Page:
The V3 loop of the HIV-1 Env protein is the primary determinant of viral coreceptor usage, whereas the V1V2 loop region is thought to influence coreceptor binding and participate in shielding of neutralization-sensitive regions of the Env glycoprotein gp120 from antibody responses. The functional properties and antigenicity of V1V2 are influenced by changes in amino acid sequence, sequence length and patterns of N-linked glycosylation. However, how these polymorphisms relate to HIV pathogenesis is not fully understood. We examined 5185 HIV-1 gp120 nucleotide sequence fragments and clinical data from 154 individuals (152 were infected with HIV-1 Subtype B). Sequences were aligned, translated, manually edited and separated into V1V2, C2, V3, C3, V4, C4 and V5 subregions. V1-V5 and subregion lengths were calculated, and potential N-linked glycosylation sites (PNLGS) counted. Loop lengths and PNLGS were examined as a function of time since infection, CD4 count, viral load, and calendar year in cross-sectional and longitudinal analyses. V1V2 length and PNLGS increased significantly through chronic infection before declining in late-stage infection. In cross-sectional analyses, V1V2 length also increased by calendar year between 1984 and 2004 in subjects with early and mid-stage illness. Our observations suggest that there is little selection for loop length at the time of transmission; following infection, HIV-1 adapts to host immune responses through increased V1V2 length and/or addition of carbohydrate moieties at N-linked glycosylation sites. V1V2 shortening during early and late-stage infection may reflect ineffective host immunity. Transmission from donors with chronic illness may have caused the modest increase in V1V2 length observed during the course of the pandemic.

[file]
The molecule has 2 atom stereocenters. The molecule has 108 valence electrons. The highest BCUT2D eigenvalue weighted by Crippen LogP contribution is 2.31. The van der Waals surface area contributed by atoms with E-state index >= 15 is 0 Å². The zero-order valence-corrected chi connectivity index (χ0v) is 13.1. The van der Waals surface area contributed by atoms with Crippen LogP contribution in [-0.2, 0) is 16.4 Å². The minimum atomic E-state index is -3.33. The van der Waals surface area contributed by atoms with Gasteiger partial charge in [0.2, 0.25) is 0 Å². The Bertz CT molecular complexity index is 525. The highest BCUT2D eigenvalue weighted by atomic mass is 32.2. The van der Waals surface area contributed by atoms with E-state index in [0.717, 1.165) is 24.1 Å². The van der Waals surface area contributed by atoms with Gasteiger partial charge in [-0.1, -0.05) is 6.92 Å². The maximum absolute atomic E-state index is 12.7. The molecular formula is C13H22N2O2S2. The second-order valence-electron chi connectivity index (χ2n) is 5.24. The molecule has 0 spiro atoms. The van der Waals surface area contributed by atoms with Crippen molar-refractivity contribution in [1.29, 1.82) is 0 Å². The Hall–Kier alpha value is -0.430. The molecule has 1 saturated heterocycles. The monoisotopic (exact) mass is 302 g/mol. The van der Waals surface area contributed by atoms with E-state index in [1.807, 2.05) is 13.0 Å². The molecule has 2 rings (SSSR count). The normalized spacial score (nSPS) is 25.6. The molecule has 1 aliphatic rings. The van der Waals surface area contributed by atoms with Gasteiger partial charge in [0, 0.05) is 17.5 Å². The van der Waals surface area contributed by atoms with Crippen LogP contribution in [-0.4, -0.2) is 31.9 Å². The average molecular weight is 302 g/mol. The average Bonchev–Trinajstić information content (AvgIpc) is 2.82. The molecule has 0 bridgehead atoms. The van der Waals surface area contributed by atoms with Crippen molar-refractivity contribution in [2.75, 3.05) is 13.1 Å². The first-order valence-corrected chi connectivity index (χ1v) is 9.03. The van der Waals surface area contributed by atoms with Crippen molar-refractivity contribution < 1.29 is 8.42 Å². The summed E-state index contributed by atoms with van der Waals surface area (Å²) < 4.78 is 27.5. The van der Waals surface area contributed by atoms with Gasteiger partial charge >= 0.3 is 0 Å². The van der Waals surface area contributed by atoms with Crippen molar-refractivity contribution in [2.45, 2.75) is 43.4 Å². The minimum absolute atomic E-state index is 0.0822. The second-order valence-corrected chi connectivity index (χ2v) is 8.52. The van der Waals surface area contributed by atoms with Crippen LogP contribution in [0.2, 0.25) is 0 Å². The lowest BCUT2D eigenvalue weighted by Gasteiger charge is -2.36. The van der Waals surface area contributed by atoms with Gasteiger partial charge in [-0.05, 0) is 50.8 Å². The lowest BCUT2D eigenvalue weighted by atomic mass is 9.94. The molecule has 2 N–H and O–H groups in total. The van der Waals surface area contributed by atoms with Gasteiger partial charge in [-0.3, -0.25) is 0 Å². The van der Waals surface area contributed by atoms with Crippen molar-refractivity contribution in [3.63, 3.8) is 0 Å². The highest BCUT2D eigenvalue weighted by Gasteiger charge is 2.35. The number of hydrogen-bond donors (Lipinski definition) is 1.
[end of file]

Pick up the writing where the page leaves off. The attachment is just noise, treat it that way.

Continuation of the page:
The HIV envelope gene ( env) encodes viral surface proteins (Env) that are vital to the basic processes used by the virus to infect and cause disease in humans. Adaptations in env determine which cells the virus can infect, and permit the virus to avoid elimination by the immune system. Env is one of the most variable genes known, and it can change dramatically over time in a single individual. However, Env-host cell interactions are complex and incompletely understood, and changes in this viral protein during infection have not yet been systematically described. We examined a large number of env sequences from 154 individuals at various stages of HIV infection but who had never received antiretroviral treatment. We found that the env V1V2 region lengthens during chronic infection and becomes more heavily glycosylated. However, these changes partially reverse during late-stage illness, possibly in response to a weakening host immune system. V1V2 lengths are also increasing over time in the epidemic at large, possibly related to the epidemiology of HIV transmission within the subtype B epidemic. These results provide fundamental insights into the biology of HIV.